The Investor Relations Challenge: Reprinted from the AIMA Journal

Reprinted from the AIMA Journal Q2 2023 Investor relations resources are stretched by increasing client demands for information. They want more information, and want it more frequently, with regular monitoring and oversight moving up the priority list.

Investor relations resources are stretched by increasing client demands for information and many investor relations teams are at breaking point. Investor demands for data are at an all-time high. IR teams are inundated with requests via requests for proposals (RFPs), requests for information (RFIs), due diligence questionnaires (DDQs), monitoring questionnaires, consultant databases and various client templates.

Every request is different, and most are complex and lengthy, getting longer every year. We conducted research into the questions and answers that passed through our platform over the past three years and found that DDQs had increased in length on average by 20% between 2019 and 2022.

Investors are not only asking for more information, they also want it more frequently, with regular monitoring and oversight moving up investors’ priority list.

Our research also found that each DDQ or RFP takes on average, 16 hours to complete. All of this contributes to an increased workload for investor relations and client services teams within manager firms.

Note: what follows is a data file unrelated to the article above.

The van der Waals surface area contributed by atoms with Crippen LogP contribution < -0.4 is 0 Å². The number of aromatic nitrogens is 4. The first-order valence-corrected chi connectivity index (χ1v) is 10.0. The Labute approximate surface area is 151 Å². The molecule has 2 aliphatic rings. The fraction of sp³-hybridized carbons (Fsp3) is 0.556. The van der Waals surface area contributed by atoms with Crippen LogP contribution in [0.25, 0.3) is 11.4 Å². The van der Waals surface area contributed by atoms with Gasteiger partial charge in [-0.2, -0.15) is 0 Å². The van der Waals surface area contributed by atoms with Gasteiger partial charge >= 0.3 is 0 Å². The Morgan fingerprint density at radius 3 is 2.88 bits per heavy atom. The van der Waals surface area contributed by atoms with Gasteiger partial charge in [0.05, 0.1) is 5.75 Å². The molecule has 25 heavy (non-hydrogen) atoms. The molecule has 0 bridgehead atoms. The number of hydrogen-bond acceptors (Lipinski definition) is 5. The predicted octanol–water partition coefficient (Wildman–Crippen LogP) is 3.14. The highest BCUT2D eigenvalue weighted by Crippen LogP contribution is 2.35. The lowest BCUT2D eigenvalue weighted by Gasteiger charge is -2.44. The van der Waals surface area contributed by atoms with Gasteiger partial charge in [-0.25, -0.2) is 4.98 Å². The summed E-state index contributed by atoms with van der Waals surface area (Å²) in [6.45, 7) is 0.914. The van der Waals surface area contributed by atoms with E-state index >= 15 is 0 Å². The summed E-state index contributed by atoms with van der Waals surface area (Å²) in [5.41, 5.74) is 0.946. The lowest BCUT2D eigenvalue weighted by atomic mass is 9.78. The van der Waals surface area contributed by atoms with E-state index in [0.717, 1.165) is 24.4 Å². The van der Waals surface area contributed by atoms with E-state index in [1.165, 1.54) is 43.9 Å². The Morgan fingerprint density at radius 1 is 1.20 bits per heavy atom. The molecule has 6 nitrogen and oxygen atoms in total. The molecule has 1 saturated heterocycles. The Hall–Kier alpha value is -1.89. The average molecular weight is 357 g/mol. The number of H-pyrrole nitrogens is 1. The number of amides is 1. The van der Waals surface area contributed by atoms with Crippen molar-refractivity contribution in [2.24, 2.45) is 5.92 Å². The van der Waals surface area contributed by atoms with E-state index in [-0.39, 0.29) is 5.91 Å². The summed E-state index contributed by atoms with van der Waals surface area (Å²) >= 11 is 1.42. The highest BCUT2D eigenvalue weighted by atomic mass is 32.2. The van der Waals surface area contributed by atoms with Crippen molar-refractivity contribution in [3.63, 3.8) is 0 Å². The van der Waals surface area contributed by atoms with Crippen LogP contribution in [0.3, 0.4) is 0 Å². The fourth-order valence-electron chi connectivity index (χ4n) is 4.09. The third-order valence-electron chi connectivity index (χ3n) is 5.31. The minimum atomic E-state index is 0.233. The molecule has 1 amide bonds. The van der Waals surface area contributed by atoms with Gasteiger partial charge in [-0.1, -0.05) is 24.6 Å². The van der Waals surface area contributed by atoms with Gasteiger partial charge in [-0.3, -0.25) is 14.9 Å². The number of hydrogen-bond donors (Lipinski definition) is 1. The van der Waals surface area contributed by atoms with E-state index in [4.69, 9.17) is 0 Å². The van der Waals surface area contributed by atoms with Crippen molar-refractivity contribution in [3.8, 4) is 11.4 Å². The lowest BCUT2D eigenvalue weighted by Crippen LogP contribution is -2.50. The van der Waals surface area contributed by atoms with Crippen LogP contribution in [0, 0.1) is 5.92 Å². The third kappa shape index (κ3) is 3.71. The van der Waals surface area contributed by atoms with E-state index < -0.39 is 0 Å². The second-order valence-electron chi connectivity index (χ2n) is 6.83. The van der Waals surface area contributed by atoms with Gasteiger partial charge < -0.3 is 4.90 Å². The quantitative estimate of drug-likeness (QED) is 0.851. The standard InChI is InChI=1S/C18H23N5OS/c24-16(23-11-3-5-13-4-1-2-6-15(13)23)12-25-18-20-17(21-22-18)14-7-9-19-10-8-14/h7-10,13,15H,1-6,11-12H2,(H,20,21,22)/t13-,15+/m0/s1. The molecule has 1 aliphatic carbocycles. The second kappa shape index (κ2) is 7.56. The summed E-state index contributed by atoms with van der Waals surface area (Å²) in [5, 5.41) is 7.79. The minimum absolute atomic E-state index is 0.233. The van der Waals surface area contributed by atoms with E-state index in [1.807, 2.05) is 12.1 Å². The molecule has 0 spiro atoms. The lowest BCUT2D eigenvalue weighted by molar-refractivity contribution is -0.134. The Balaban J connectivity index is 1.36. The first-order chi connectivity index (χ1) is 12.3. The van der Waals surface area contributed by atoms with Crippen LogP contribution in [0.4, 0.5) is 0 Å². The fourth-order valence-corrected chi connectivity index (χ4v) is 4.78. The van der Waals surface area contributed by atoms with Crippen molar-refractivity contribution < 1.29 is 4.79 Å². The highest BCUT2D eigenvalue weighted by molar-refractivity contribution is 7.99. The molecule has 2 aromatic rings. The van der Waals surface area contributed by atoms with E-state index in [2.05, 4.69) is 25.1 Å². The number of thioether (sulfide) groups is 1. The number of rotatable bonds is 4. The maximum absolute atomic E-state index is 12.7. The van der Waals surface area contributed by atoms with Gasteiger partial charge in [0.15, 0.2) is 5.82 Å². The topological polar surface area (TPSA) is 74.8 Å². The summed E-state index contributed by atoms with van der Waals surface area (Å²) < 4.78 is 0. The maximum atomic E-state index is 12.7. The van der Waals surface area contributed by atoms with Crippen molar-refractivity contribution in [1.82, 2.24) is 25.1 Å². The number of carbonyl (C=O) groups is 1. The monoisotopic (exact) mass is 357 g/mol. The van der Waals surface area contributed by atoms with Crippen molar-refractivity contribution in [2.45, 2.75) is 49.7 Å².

What is driving the increase in requests for data?

There are a few reasons why allocators and consultants are requesting more data. From our experience, we know they want more quantifiable data so that it can be tagged, flagged, scored and analysed in digital platforms like ours more easily. The driver behind more quantitative questioning is often the allocator or consultant’s desire to benchmark. But, when asking a Yes/No question, most are followed up by clarifying questions or further documentation.

However, there is also a growing demand for qualitative data. This could be to combat manipulation or numbers but also provides valuable context and reasoning. This combination of questioning adds more complexity to the response process and places a greater burden on IR and client services teams.

Regulations are also driving complexity

Alongside allocators and consultants requesting more data for benchmarking or risk management purposes, there are also regulatory drivers that force them to ask more questions.

In 2022, the US Securities and Exchange Commission (SEC) put forward proposals to prohibit Registered Investment Advisers from outsourcing certain functions and roles to third parties without conducting and proving that effective due diligence and monitoring processes were in place.

The SEC’s recent cyber security rule proposals may have also driven an increase in cyber security related questions. The long form version of AIMA and AITEC’s cyber security DDQ (accessible by AITEC or AIMA members only) now stretches to 53 pages covering areas such as policies, standards, controls, data security, physical security, access controls, business continuity and more.